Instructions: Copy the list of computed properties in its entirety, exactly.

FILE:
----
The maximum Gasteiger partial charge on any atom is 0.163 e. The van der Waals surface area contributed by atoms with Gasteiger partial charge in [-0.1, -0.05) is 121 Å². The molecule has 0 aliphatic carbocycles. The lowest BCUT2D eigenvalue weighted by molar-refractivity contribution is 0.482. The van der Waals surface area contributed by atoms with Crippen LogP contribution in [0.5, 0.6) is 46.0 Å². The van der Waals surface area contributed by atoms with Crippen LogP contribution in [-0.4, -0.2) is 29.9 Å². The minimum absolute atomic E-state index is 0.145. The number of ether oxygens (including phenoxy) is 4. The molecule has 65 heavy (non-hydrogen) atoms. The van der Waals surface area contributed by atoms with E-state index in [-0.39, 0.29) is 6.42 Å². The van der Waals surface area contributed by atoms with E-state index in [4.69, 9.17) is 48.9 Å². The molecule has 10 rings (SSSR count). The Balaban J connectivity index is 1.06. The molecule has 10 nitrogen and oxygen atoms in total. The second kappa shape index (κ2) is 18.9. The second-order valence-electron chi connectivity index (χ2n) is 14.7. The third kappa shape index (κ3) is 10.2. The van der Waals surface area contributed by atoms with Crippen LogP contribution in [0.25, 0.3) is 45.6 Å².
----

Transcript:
The maximum Gasteiger partial charge on any atom is 0.163 e. The van der Waals surface area contributed by atoms with Gasteiger partial charge in [-0.1, -0.05) is 121 Å². The molecule has 0 aliphatic carbocycles. The lowest BCUT2D eigenvalue weighted by molar-refractivity contribution is 0.482. The van der Waals surface area contributed by atoms with Crippen LogP contribution in [0.5, 0.6) is 46.0 Å². The van der Waals surface area contributed by atoms with Crippen LogP contribution in [-0.4, -0.2) is 29.9 Å². The minimum absolute atomic E-state index is 0.145. The number of ether oxygens (including phenoxy) is 4. The molecule has 65 heavy (non-hydrogen) atoms. The van der Waals surface area contributed by atoms with E-state index in [-0.39, 0.29) is 6.42 Å². The van der Waals surface area contributed by atoms with E-state index in [4.69, 9.17) is 48.9 Å². The molecule has 10 rings (SSSR count). The Balaban J connectivity index is 1.06. The molecule has 10 nitrogen and oxygen atoms in total. The second kappa shape index (κ2) is 18.9. The second-order valence-electron chi connectivity index (χ2n) is 14.7. The third kappa shape index (κ3) is 10.2. The van der Waals surface area contributed by atoms with Crippen LogP contribution in [0.25, 0.3) is 45.6 Å².